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Global stocks rebound as traders await Fed decision

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·Business Reporter, Yahoo Finance UK
·4-min read
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Stocks were rallying across the pond, with the S&P 500 rising 1.5% and the tech-heavy Nasdaq up 2.2%. The Dow Jones edged 0.9% higher by the time of the European close. Photo: Brendan Smialowski/Pool via REUTERS
US Federal Reserve chair Jerome Powell as stocks rallied as investors braced for the outcome of the Fed's upcoming meeting. Photo: Brendan Smialowski/Pool via Reuters

Global stocks staged an impressive rebound on Wednesday as investors braced for the outcome of the upcoming US Federal Reserve’s meeting, and any hints about faster tightening of monetary policy.

In London, the FTSE 100 (^FTSE) closed 1.4% higher on the day, with a boost in the travel, leisure and technology sectors, while the CAC (^FCHI) gained 2.1% in Paris and the Frankfurt DAX (^GDAXI) was also 2.1% up.

Cross currents of events on the Russia-Ukraine border seem to be affecting markets less during the session as the Fed interest rate decision looms. The decision will be announced at 7pm UK time, with a press conference with Fed chair Jerome Powell starting at 7:30pm.

The prospect of higher US interest rates has been impacting markets in recent weeks, and the Fed is expected to signal that its hiking cycle will begin in March amid rising inflation and low unemployment.

It is also expected to end its quantitative easing stimulus programme this quarter.

Read more: NHS and other key workers face year of poor pay, TUC warns

"The market is really looking for two things aside from the hike signal," Nick Chatters of Aegon Asset Management, said.

“First, is the fed going to hike by more than 25bps in March? And then how far will they be able to go until they reach their terminal rate? Second, what are they going to do with the $8.8tn of debt that they have bought and don’t want to own anymore?"

He added: “It’s likely that the statement will give some answer to the first question, but the press conference is going to be key to garner insight on the second. All quiet and waiting for now.”

Stocks were rallying across the pond, with the S&P 500 (^GSPC) rising 1.5% and the tech-heavy Nasdaq (^IXIC) up 2.2%. The Dow Jones (^DJI) edged 0.9% higher by the time of the European close.

On Tuesday, stocks across the major US markets each finished lower, although they recovered from deeper declines earlier in the trading day, with traders continuing to shift to safe haven investments such as the dollar and gold.

In the year to date the Dow Jones has shed 5.6%, the S&P 500 8.6% and the Nasdaq 13.5%.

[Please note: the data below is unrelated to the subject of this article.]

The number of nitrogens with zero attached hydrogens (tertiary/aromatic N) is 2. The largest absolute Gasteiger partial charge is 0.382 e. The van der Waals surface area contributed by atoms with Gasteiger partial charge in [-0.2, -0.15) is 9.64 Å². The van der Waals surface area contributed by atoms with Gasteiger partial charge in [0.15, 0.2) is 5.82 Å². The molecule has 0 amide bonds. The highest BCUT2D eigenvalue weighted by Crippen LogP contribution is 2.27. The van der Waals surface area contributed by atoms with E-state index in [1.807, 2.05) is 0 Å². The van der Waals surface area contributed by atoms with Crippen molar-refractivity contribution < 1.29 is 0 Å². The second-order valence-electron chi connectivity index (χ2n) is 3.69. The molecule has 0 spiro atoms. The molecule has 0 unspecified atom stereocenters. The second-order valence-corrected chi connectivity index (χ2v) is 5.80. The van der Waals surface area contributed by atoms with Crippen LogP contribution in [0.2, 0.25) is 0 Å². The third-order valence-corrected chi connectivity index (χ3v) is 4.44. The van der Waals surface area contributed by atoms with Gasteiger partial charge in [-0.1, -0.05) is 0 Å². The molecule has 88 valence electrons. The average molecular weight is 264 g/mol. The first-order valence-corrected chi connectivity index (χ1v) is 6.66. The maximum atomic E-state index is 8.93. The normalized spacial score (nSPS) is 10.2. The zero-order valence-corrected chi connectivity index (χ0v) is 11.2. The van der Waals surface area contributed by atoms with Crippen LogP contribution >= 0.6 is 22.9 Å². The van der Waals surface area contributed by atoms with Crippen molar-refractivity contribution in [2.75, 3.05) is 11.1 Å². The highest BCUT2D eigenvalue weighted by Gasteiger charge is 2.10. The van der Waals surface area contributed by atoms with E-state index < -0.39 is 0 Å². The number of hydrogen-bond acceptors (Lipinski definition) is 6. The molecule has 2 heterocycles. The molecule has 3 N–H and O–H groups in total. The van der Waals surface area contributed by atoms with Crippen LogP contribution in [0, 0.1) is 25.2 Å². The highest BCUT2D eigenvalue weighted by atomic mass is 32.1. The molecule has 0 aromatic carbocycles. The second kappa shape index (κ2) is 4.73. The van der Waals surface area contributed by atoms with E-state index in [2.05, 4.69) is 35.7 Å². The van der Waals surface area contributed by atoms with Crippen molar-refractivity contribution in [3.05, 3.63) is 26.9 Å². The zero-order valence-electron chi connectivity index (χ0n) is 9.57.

Read more: Bitcoin follows stocks in cautiously reversing decline

“The year-to-date selloff of real rates and equity markets began with the Fed surprising markets by how much they were already considering an early and aggressive use of quantitative tightening (QT) to augment their tightening of policy, so any incremental information will be devoured,” Jim Reid of Deutsche Bank said.

“While it’s likely too early for the Fed to deliver specific QT details today, our economists believe it’s possible chair Powell begins to socialise a range of potential QT outcomes to start the give-and-take involved with guiding market expectations.”

Watch: S&P ends down after another wild session

Asian markets got off to a cautious start overnight, after the volatile Wall Street session, but managed to recover and eke out some gains.

MSCI's broadest index of Asia-Pacific shares outside Japan was up 0.3% in early trade but has skidded 2.4% this year, and is testing mid-December's one-year low.

In Japan, the Nikkei (^N225) fell 0.4% on the day to hover around its lowest level since December 2020, while the Hang Seng (^HSI) rose 0.2% in Hong Kong, and the Shanghai Composite (000001.SS) ended 0.7% higher.

Elsewhere, Brent crude oil (BZ=F) hit $90 per barrel for the first time in over seven years due to concerns over supply constraints, increasing demand, and the tensions between Russia and NATO members over Ukraine. Brent has now gained 14% this year.

"Although the price of a barrel of Brent won’t immediately translate to mirror a similar price hike at the pumps, due to other factors to consider, such as refining capacity and demand for other oil fractions, petrol prices do follow oil’s trajectory albeit on a flatter curve," Susannah Streeter, senior investment and markets analyst at Hargreaves Lansdown, said.

"After Brent reached a three year high in October of $86.9, prices at the pumps hit a 12 month high a few weeks later of 147.72p and diesel at 150.96p. Already prices are edging back close to those levels, with average petrol prices at 146.06p and diesel 149.42p, according to the RAC."

Watch: What is inflation and why is it important?

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